Competent investigators, and I mean this to apply specifically to everyone in the DFIR field, have open minds and actively work to combat every internal factor that can compromise critical thinking skills. We cannot control the data that we interpret, but we can control ourselves. But as humans, we err, make mistakes, and assume things to be true based on information that we should not blindly accept as facts. Acknowledging that you can make a mistake not only reduces the risks of making mistakes, but it also allows you to catch a mistake after making one. This is how you can get out of a rabbit hole.

As of today, you are one of three types of investigators. One is the investigator who has fallen into a rabbit hole. Second is the investigator who will be falling into a rabbit hole. The third type of investigator is the one currently in a rabbit hole and does not even know it. I have been all three at one time or another. Which are you?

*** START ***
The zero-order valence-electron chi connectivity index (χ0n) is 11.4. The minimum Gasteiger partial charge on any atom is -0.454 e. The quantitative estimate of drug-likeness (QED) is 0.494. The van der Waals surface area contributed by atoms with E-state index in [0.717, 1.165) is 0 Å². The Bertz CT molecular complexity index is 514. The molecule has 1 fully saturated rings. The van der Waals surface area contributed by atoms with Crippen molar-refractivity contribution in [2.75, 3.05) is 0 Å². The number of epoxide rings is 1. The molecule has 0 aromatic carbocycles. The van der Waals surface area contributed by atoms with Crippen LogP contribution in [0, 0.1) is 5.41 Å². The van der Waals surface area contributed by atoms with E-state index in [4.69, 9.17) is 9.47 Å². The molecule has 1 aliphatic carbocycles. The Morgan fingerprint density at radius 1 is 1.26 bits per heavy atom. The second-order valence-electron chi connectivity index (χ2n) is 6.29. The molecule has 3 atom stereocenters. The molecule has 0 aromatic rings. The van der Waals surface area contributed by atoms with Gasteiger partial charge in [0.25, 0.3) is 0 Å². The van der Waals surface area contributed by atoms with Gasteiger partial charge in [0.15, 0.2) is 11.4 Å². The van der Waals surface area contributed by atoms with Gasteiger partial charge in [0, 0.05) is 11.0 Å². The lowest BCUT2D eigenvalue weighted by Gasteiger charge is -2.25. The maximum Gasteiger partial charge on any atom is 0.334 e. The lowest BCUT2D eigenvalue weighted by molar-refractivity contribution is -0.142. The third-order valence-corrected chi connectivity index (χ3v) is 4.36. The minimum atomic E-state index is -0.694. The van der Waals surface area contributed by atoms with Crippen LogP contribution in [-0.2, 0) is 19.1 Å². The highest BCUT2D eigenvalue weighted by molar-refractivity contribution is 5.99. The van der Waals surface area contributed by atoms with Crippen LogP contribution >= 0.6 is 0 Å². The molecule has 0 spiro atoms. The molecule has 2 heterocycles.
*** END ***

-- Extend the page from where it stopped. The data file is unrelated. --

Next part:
Application to DFIR?

There is no job in DFIR that does not involve looking at a past event in order to analyze and act upon an interpretation of the data in that event. An event is anything that has electronic evidence: A word processing document. A file access. A download. A hyperlink click. An email. A digital photo. A system file artifact. Data packets. Anything. Everything.

Looking at something as common as a system artifact, such as a LNK file to piece together history must be done with reasonable investigative processes, otherwise, it will be as if you are driving across country without a map, GPS, or road signs. You will end up somewhere, but it will not be where you wanted to go.

Worst outcomes

Falling into investigative traps only leads to bad outcomes. Some outcomes are worse than others, but none are good.